When matter and antimatter collide

December 24, 2010, RIKEN
Figure 1: A schematic diagram of the antiproton decelerator at CERN that is used to smash antiprotons and molecular hydrogen molecules to together so that the remaining particles can be analyzed to provide insight to their interactions. Credit: 2010 Helge Knudsen

Antimatter, a substance that often features in science fiction, is routinely created at the CERN particle physics laboratory in Geneva, Switzerland, to provide us with a better understanding of atoms and molecules. Now, Japanese scientists at RIKEN, as part of a collaborative team with researchers from Denmark, Japan, the United Kingdom and Hungary, have shown that antiprotons—particles with the same mass as a proton but negatively charged—collide with molecules in a very different way from their interaction with atoms. The result sets an important benchmark for testing future atomic-collision theories.

RIKEN scientist Yasunori Yamazaki explains that to assess such collisions: “We shot the simplest negatively charged particles, slow antiprotons, at the simplest molecular target, molecular hydrogen.” Slow antiprotons are a unique probe of and because their negative charge does not attract electrons—thereby simplifying theoretical modelling. Further, slower projectile speeds mean longer-lasting, stronger interactions and avoid the need for complicated relativistic calculations.

The scientists at created antiprotons by firing a beam of high-speed protons into a block of the metal iridium. Then, in a facility known as the Antiproton Decelerator, they used magnets to focus the antiprotons before applying strong electric fields to slow them down to approximately 10% of the speed of light. Yamazaki and his colleagues trapped and cooled these antiprotons to 0.01% of the velocity of light before accelerating them one by one to the desired velocity (Fig. 1). They then slammed antiprotons into a gas of molecular deuterium—a pair of bound hydrogen atoms each with a nucleus comprising one proton and one neutron—and used sensitive equipment to detect the remnants of the collision.

Yamazaki and the team found that the likelihood of the ionization of the deuterium molecules scales linearly with the antiproton velocity. This is contrary to what is expected for the atomic target, hydrogen. “This was a big surprise, and it infers that our understanding of atomic collision dynamics, even at a qualitative level, is still in its infancy,” says Yamazaki. The team suggests that molecular targets provide a mechanism for suppressing the ionization process. As an antiproton approaches one of the protons in the molecule, the presence of the second proton shifts the orbiting electron cloud. The slower the antiproton, the more time the electron has to adjust, and hence the smaller the chance of ionization.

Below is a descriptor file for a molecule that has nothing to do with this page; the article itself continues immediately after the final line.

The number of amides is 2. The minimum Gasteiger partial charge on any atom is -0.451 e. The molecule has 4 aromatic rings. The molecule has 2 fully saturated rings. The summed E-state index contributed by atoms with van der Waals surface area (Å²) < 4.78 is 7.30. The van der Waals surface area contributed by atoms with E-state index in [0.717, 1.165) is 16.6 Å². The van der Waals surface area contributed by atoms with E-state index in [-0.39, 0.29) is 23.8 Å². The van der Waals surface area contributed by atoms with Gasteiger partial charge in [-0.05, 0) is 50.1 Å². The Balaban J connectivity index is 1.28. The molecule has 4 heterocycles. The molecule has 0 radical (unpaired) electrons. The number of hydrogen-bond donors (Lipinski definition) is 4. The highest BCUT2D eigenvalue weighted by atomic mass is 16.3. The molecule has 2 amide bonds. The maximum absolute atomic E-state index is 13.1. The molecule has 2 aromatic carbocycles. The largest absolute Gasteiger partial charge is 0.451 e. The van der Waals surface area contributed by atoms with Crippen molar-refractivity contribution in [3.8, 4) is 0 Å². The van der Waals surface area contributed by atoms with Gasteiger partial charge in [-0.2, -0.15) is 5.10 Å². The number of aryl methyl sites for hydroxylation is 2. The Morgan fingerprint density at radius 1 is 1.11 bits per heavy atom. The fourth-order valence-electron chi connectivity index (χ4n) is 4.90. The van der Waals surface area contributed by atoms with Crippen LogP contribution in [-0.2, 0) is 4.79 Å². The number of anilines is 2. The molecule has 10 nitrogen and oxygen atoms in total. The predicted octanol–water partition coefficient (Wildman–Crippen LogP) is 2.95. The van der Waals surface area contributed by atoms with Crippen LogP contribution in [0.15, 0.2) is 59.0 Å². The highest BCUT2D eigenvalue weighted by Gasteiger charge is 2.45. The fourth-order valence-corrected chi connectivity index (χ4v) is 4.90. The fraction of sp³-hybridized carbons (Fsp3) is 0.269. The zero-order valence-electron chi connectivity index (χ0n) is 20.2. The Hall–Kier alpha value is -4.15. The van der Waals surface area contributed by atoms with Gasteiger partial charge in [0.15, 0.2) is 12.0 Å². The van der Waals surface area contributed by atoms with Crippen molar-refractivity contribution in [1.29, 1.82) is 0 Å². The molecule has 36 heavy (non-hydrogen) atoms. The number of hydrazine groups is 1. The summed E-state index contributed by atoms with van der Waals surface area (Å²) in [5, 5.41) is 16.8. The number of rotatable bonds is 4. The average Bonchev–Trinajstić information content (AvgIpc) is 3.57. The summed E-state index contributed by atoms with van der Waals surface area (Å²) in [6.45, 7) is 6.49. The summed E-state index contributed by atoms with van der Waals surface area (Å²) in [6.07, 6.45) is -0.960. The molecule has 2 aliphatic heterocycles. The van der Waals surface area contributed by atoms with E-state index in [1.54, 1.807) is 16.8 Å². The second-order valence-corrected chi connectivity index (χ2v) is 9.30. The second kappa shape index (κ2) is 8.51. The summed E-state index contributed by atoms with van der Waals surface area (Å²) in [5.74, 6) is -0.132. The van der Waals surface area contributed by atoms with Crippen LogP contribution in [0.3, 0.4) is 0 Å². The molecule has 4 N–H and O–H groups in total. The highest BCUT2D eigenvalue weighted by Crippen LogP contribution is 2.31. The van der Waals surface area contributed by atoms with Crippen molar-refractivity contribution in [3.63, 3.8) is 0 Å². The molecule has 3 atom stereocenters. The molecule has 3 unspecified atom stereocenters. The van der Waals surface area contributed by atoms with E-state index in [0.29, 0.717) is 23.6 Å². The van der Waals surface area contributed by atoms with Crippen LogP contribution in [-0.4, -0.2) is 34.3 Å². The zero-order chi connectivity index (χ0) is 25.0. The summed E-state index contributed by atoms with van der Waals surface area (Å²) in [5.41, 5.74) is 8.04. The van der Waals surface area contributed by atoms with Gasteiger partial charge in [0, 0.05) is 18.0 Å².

The team now hopes to investigate how ionization depends on the antiproton–target distance and the orientation at the moment of collision.

Explore further: Fermilab's Recycler beams take electron cooling to new heights

More information: Knudsen, H., et al. Target structure induced suppression of the ionization cross section for very low energy antiproton–hydrogen collisions. Physical Review Letters 105, 213201 (2010). Read the article here: prl.aps.org/abstract/PRL/v105/i21/e213201

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not rated yet Dec 24, 2010
The team suggests that molecular targets provide a mechanism for suppressing the ionization process. As an antiproton approaches one of the protons in the molecule, the presence of the second proton shifts the orbiting electron cloud.

Maybe the ionization process is more difficult because in molecule there are two electrons and fermions like to couple (Cooper pairs, electron orbitals, nucleus..) ?
It might be useful that there was recently also another surprising scattering result using anti-particles: http://physicswor...ws/44265
1 / 5 (1) Dec 25, 2010
I can't believe we are still here....
not rated yet Dec 25, 2010
Yes, it's kind of sad that after a century such looking basic atomic physics still brings surprises ... maybe it's because quantum mechanics we use simplifies picture too much - for example it recently occurred that photoemission isn't really instant: http://www.scienc...986/1658
I've recently found that there was models with corpuscular(localized) particles which gives much better agreement than e.g. Bohr's (especially scatterings!) - in which we remember that electron has also magnetic moment ( http://en.wikiped...ic_model ) - maybe it's time to look at them closer ...
1 / 5 (1) Dec 25, 2010
Proton and antiproton (or positron and electron) - particles with various symmetry. The antimatter can have other existential (spatially - time) basis. We can not see him. Energy of an antimatter can not be defined. That can we not we search?
not rated yet Dec 29, 2010
I am still trying to understand how matter and
antimatter can collide. I can understand when
matter collides with matter, and even when
antimatter collide with antimatter. But how can
matter collide with antimatter? It would be like
a big bang theory.

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